The waterfalls were named after the 735-metre-high Mount Gebius. Another name is the Teshebs Waterfalls named after the Teshebs River, which means “golden water” in the Adyghe language. A cascade of seven waterfalls is at a height of 150-200 metres, and the waterfalls named the Lace, the Grotto, and the Devil’s Mouth are the most beautiful among them.
A walk to the Lace Waterfall takes about half an hour through a picturesque mountain park with raging rivers and streams and nice bridges crossing them. The entire park is fitted with benches, comfortable wooden handrails and steps. However, to go up and down the mountain safely, the tourists should wear sports shoes as part of the route is quite sharp climbs and sudden descents, and in some places, the travellers need to walk on stones to cross a mountain stream. However, parents with small children do not seem bothered at all. Those travellers who are with small dogs hold them in their hands while walking on very steep slopes.
The path can be slippery after rain. However, if it is not raining heavily, the waterfalls are unlikely to be full-flowing streams with the sound of rushing water. This is really true about the first large Lace Waterfall - a narrow, bubbling stream with thin water jets sparkling in the sun.
This waterfall is a very significant ‘obstacle’ in the way of travellers. When they leave the thicket and are in a large clearing in the forest, the first thing they see is a huge 17-metre rock. A raging stream rushes along its right slope, forming a small lake there, it is pleasant to swim in its cold crystal-clear water in hot summer days. In addition, swimming in it can be healthy as the water in these mountains is rich in silver iodide.
On the left side of the rock, there are steps leading up, and tourists have to go up the steps to continue their walk to other stunning waterfalls and enjoy the beautiful Lace Waterfall.
If you go right, you will see…
Going along the path through the park, the people see many small amazing waterfalls and rapids, but all tourists, of course, strive for two largest and most breath-taking ones - the Grotto and the Lion waterfalls. It is up to tourists which of them to see first. They can first climb to the very top - to the Lion Waterfall, it is also called the Devil’s Mouth Waterfall. And really, this name is right because to see this miracle of nature, a traveller needs to go down into a narrow rock crevice. When viewed from above, the slope looks so fear-inducing that some people don’t feel like going down the slope. Indeed, there is no equipped platform below and steep steps can lead the travellers straight to the Waterfall, where they can stand on narrow stones, watching the roaring stream under their feet. But the stunning view is worth going there.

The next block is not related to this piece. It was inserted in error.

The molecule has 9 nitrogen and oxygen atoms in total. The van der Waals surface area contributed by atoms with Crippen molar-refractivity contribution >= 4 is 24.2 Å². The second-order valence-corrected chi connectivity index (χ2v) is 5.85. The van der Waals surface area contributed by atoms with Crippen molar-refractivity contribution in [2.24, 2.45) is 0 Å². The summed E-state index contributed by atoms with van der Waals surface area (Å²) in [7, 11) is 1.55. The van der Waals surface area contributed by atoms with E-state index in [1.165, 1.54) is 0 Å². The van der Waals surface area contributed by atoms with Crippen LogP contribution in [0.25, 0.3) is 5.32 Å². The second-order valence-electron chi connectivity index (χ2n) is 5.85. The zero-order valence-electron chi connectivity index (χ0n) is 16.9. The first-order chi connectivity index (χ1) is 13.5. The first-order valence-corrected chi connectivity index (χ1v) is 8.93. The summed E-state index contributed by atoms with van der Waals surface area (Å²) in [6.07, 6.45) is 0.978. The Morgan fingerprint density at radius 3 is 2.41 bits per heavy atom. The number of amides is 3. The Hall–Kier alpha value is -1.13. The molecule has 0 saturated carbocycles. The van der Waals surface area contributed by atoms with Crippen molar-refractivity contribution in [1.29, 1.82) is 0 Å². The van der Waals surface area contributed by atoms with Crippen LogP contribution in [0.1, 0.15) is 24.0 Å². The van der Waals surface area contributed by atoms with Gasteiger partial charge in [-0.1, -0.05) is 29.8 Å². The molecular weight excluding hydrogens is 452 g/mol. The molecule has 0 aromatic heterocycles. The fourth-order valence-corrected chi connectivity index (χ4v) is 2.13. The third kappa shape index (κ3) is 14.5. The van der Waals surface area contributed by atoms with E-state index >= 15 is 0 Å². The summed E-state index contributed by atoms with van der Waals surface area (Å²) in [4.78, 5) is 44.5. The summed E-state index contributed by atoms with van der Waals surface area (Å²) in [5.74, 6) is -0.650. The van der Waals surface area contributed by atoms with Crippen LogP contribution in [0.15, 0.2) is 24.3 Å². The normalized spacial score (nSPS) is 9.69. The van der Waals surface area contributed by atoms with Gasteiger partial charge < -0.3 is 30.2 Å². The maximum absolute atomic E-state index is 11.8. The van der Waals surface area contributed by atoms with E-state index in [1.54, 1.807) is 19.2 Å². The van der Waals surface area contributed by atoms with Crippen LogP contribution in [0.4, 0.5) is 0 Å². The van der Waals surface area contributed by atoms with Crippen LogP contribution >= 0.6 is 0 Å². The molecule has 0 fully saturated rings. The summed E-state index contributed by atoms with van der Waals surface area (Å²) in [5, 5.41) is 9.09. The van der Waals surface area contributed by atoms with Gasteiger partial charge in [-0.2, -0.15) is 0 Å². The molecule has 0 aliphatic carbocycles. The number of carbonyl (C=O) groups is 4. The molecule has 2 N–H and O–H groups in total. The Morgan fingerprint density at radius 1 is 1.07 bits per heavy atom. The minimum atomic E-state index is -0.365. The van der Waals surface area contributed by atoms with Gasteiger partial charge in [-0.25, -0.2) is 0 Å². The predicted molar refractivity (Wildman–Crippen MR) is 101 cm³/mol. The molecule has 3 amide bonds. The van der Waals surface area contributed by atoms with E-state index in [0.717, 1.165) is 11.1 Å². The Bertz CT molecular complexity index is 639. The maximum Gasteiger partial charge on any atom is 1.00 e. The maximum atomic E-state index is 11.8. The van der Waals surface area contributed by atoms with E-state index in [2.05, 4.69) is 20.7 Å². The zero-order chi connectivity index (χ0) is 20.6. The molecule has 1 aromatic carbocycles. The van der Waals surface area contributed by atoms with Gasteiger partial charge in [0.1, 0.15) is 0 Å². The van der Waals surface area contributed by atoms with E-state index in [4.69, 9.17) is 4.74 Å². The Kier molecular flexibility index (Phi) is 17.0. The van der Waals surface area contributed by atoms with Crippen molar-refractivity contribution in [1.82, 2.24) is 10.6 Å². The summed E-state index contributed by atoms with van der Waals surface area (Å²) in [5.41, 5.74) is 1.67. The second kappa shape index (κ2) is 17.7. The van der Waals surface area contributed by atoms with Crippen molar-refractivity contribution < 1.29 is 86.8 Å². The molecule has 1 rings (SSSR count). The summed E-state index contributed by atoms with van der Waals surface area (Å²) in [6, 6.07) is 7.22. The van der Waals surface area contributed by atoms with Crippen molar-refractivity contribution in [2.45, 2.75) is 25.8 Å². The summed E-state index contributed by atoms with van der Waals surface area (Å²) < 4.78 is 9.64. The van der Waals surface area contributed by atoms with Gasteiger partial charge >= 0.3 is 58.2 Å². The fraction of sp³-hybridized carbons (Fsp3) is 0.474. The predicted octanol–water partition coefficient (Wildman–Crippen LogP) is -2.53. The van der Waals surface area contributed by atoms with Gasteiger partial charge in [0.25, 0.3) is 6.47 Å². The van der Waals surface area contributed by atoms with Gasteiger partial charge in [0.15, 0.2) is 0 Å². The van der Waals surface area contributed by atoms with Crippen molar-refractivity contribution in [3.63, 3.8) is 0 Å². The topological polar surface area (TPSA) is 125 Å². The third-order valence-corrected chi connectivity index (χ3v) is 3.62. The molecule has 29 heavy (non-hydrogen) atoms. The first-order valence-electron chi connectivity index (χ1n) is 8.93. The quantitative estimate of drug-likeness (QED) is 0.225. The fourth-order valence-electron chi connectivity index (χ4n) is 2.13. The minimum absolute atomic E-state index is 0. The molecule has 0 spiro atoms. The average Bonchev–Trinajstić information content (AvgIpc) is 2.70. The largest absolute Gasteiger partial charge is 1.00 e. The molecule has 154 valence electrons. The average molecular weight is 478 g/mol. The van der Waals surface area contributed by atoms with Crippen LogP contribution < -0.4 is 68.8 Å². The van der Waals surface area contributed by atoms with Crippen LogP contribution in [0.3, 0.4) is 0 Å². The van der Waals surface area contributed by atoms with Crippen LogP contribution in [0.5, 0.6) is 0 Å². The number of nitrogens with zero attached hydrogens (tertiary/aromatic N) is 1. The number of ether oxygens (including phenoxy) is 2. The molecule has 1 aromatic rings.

Large streams of the Devil’s Mouth Waterfall fall from a height of 20 metres making noise and rushing past the travelles’ feet as if into the throat of a huge beast. Standing on the stones, everyone is afraid to stumble and be carried down by the stream, while imagining this dangerous and fascinating journey into the unknown.
Here, the water streams carved intricate caves in the rocks, and the rocks look like the faces of people and animals. Here, the legend associated with these places sounds more impressive. The story has it that a wealthy man who lived in this area dreamed that his three daughters could marry rich suitors and become even wealthier, but in his pursuit of money, he lost the love and trust of his loved ones and was completely alone. Those who still dare to go down into the Devil’s Mouth can see his weeping face.
Grotto of Vysotsky
In another beautiful place, in the Grotto Waterfall - also called the Vysotsky Grotto - the travellers really feel that stones shed tears.
In fact, this picturesque 6-metre-high Grotto Waterfall is just a continuation of the Devil’s Mouth Waterfall. The water flowing down the narrow Devil’s Mouth falls with enchanting murmur of the waterfall into this grotto full of dozens of streams that look as if coming out right from the rocks and flowing into a small ‘stone-lined’ pool.
They say that poet and singer Vladimir Vysotsky liked to visit this place full of poetic charm when he spent his vacations in the village of Dzhubga, which is not surprising, as the harmony and solitude of the grotto dispose to peace and reflection.
Especially amazing are the Caucasian oaks, some of them are two hundred or three hundred years old, these trees add some ‘special energy’ to the park.
A dolmen built in the park specially for tourists is among the park’s natural and man-made attractions, as well as the “Tree of Wishes” with a gap through which a person who made a wish needs to pass to be sure that the wish will come true.
There is also a small Caucasian restaurant in the park welcoming those who want to have a cup of real black coffee or herbal tea and taste local cuisine.
Photo courtesy of the author